MARINA, Calif. - When the VA clinic in Marina opened last August, veterans were happy, but now some say the VA is no longer there to serve veterans. It's serving itself.
"That means for the most part, they use the veterans for job security," said Thomas Griffin, Veterans Transition Center board chair.
Veteran Anthony McKinnon was more optimistic.
"The clinic itself is short in a lot of areas. It's just a slow process. I think it will be fixed and there's no doubt in my mind it will be," McKinnon said.
But Army retiree Sid Williams said delays at the clinic are discouraging.
"The cafeteria is not open. The X-ray facilities are not functioning as they are supposed to yet. They've decided not to have a pharmacy. Laboratories are not functioning as they are supposed to yet," Williams said.
The pharmacy is Williams' main concern. Without one in-house, vets have to either get their meds through VA's mail-order pharmacy or pick them up at local drugstores.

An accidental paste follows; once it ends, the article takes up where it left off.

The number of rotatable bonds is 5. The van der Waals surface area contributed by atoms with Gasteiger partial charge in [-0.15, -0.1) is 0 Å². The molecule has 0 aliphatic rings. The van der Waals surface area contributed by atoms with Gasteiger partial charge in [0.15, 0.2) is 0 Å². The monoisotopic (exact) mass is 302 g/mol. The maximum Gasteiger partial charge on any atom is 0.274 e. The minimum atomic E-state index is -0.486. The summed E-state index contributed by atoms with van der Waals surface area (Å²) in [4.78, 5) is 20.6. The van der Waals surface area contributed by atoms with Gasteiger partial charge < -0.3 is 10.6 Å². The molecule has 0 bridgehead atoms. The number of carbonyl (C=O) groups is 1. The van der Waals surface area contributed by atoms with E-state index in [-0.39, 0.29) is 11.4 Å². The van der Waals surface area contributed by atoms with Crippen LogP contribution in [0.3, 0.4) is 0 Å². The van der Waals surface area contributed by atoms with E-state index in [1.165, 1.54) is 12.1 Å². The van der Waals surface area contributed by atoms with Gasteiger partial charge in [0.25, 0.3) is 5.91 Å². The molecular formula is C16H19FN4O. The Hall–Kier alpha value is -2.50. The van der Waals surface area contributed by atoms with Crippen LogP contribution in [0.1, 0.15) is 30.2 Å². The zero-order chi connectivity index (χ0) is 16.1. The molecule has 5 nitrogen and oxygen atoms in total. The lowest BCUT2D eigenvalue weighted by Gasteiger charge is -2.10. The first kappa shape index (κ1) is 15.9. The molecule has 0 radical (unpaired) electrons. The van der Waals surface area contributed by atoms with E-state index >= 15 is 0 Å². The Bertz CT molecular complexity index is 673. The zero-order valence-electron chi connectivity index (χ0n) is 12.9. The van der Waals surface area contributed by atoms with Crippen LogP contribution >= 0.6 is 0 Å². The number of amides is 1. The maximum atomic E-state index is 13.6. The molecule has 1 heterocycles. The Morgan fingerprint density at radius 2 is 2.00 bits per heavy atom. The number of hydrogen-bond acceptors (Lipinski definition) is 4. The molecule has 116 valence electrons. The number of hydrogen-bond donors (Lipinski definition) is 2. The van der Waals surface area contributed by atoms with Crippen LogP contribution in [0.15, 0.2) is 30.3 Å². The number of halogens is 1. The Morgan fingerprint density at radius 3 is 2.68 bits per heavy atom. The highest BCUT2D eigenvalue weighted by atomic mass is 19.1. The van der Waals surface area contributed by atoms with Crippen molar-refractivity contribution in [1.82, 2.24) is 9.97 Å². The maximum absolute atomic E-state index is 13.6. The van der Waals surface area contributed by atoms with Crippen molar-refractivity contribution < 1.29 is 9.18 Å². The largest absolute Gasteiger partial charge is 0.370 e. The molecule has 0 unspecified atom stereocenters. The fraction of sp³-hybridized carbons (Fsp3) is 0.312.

This, the VA said, allows it to "shift VA resources in support of the verification and review of prescriptions."
Williams has no problem with that because he is healthy, but he said others do have an issue, such as homeless veterans with no permanent address and those suffering from traumatic brain injury and post traumatic stress disorder.
"When you are already suffering from these conditions, stress like that can be more difficult for them to manage than it is for the average person," Williams said.
Another group affected by this pharmacy not opening is veterans with physical disabilities.
Williams said the VA offers transportation to the clinic, but when it comes to picking up prescriptions at different local pharmacies, the vets have no means of getting there.